In support of my work, I’ve also been making extensive use of a great Bluetooth developer tool from Texas Instruments (TI): the SensorTag. There’s a lot that could be written about this flexible bit of kit, but first of all: SensorTag is not a beacon! In fact, it’s a small hardware device that has a whole range of sensors dotted about its surface, various IO pins and a Bluetooth Low Energy (BLE) “system on a chip”. The sensors include an infra-red temperature sensor, a barometric pressure sensor, a humidity sensor, an accelerometer, a magnetometer, a gyroscope and just for good measure an ambient temperature sensor. BLE GATT services make this data available to your application. One of the cool things about SensorTag is that in the most recent firmware update, it is now able to switch into “beacon mode”, where those other services are disabled and instead the device starts to emit advertising packets containing the beacon data that John previously explained, including a UUID, major and minor attribute through which to identify a specific beacon.

 sensor tagFigure 1 – My 2 SensorTags side by side and out of their plastic case

Furthermore, a new GATT service was added, the iBeacon service, and this exposes the beacon attributes as writable GATT characteristics[1].

I’ve made some changes to the WheresMyBeacon application that John introduced in the last article, and this includes a feature that lets me modify the beacon attributes that SensorTag includes in advertising packets and a couple of other attributes concerned with beacon operation.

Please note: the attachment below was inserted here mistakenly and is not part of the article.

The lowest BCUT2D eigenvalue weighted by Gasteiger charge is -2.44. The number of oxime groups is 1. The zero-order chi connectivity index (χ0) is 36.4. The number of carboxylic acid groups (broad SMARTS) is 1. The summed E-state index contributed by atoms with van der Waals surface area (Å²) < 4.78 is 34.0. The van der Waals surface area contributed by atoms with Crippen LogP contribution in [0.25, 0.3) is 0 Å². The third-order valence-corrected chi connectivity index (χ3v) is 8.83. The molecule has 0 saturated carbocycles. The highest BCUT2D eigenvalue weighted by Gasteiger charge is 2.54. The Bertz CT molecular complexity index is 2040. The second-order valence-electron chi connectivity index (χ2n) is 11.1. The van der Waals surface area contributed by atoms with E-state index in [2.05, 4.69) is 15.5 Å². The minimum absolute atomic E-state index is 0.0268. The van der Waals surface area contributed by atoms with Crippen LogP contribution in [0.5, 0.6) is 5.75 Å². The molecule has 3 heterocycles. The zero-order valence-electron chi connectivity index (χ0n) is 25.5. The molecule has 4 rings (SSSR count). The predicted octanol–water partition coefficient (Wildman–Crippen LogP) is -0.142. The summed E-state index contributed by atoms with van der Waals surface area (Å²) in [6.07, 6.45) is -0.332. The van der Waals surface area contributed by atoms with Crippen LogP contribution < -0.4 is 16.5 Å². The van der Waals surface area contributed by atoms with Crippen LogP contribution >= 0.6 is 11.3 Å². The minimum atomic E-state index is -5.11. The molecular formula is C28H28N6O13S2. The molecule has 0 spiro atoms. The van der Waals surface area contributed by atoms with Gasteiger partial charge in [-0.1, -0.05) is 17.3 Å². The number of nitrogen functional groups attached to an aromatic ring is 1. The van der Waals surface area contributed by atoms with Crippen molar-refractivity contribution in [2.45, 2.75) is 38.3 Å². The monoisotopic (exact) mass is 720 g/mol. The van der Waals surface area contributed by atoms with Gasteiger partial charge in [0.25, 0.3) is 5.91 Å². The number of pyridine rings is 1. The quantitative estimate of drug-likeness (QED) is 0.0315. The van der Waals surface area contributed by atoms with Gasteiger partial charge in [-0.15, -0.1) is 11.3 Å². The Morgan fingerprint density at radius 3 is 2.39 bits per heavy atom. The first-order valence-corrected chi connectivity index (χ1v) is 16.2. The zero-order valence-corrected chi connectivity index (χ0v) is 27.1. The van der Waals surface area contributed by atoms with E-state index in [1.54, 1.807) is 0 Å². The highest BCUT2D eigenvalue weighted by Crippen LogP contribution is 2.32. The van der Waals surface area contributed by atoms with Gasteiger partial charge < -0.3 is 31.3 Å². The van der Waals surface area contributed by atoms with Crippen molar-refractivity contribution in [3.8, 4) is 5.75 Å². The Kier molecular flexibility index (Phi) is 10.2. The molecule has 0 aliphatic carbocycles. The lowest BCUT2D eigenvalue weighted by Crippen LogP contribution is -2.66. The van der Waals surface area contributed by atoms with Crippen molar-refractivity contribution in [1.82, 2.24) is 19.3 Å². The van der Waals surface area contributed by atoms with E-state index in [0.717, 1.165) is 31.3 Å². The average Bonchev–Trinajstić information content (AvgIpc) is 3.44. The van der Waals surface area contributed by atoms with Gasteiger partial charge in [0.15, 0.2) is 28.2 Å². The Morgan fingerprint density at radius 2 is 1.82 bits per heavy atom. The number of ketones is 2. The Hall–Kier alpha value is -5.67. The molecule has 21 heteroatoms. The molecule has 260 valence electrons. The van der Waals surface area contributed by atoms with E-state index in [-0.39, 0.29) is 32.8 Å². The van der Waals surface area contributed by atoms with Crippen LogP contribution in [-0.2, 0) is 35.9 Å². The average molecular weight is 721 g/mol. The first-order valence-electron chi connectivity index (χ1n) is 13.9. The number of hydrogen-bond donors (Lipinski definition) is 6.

Naming Beacons

Before I get to the good stuff, let me mention one change I implemented in WheresMyBeacon V2.0.0 that made life easier but, is not quite in line with this article’s main point. I made it possible to associate a human readable name with a beacon, keyed on its MAC address. This simple idea made it so much easier to know which beacon was which as they popped up on the UI of WheresMyBeacon. To use it, just select any beacon listed in the main screen showing iBeacon advertising and a new screen will open up, allowing you to name and indicate the type of beacon. Check the code and you’ll see I used the QSettings class to persist this data.

where's my beacon

Figure 2 – Naming your beacons in WheresMyBeacon V2.0.0

Managing SensorTag Beacon Attributes

As mentioned, the TI SensorTag can be in one of two modes; either it’s exposing a variety of GATT services or it’s in “beacon mode” and advertising with iBeacon packets. To toggle between the two modes, you hold down the side button on the SensorTag for a couple of seconds.

I pointed another of my TI tools, “BLE Device Monitor” at the SensorTag whilst it was in “non-beacon mode” and here are the GATT services that are evident:

where's my beacon 2